Last Updated on 24th April 2019
Paul T Davies reviews Jack and the Beanstalk, this year’s Christmas offering from the Mercury Theatre Colchester.
Jack and the Beanstalk
Mercury Theatre, Colchester
30 November 2018
The Mercury Theatre is currently undergoing an £8.4m refurbishment, which will result in a beautiful building, bringing all their resources under one roof in 2020. They may be wise to consider putting on a new roof because if it keeps getting raised by a roaring audience like the press night for Jack and the Beanstalk, they’re going to need a new one! This wonderful pantomime ticked every box, corny jokes, risqué jokes, fantastic audience participation, a terrific score and a cast that share their joy of being on stage.
We have been blessed in Colchester for a few years with the pairing of Anthony Stuart-Hicks, for my money the best Dame in the business, and Dale Superville, a bundle of comedy talent. They have become somewhat of a tradition at the Mercury, and they work so well together. Dame Trott is a joy, and Stuart-Hicks loves an older audience, although his jokes always stay on the right side of naughty, never crude- although I’m always relieved when he picks on other men in the audience! Just when I think they will never beat last year’s panto, Superville is Day-Z the cow. That’s right, Dale Superville is playing the cow this year! He raps, he is funky, children adore him and he provides paroxysms of mirth without, seemingly, any effort. As Jack, (his brother from another udder), Craig Mather is adorable as the clumsy hero, in love with Madeleine Leslay’s excellent, feisty, Princess Jill, and Ignatius Anthony is a crowd-riling delight as the villain Fleshcreep. Carli Norris gets the audience on side with her sweet Fairy Godmother- in- training Gladys, and Phil Sealey, for me, almost stole the show as King Norbert, especially with his hilarious impersonation of R2D2! (His beard should also have its own Twitter account!)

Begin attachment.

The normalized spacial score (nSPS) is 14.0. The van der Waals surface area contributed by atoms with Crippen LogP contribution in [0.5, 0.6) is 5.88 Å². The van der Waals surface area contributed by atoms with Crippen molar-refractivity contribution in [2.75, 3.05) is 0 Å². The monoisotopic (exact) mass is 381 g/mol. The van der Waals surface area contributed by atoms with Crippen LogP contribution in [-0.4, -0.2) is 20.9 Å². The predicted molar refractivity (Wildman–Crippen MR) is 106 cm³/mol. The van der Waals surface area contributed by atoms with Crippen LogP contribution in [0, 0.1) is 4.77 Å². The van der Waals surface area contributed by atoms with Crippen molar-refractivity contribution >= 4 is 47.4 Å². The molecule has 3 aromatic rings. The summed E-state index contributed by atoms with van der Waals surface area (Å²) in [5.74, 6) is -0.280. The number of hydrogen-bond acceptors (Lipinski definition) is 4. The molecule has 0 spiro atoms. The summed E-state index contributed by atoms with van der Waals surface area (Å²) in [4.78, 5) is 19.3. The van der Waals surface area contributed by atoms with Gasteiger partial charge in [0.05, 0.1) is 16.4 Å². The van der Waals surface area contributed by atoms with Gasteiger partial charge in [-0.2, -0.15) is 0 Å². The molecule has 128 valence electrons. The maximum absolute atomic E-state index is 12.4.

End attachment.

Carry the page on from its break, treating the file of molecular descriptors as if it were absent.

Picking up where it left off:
The music, under Musical Director Dan de Cruz, is a fabulous mash-up of new and old classics, and the end of the first half, featuring a mix of Queen’s Flash, ( to the tune of Jack!) and Bohemian Rhapsody, is, quite simply, the best panto first-half finale I have ever seen. In the second half, we are in a Star Wars universe, which I found a bit strange at first, but the cast dive deep into it, and it provides more joyous moments than you can shake a light sabre at! Daniel Buckroyd’s script is wonderfully contemporary, and, in the age of a female Doctor Who, Princess Jill is no wailing heroine, she is in the thick of it! The workshop have created superb sets, the design by David Shields is jaw-dropping- the giant being a particular highlight.
When panto is this good you don’t want it to end, but director Abigail Anderson keeps things moving well- for now- already the corpsing is kicking in! The Mercury has done it again, with a show that will leave you laughing long after you leave the auditorium. Quite simply, a triumph!
Until 20 January 2019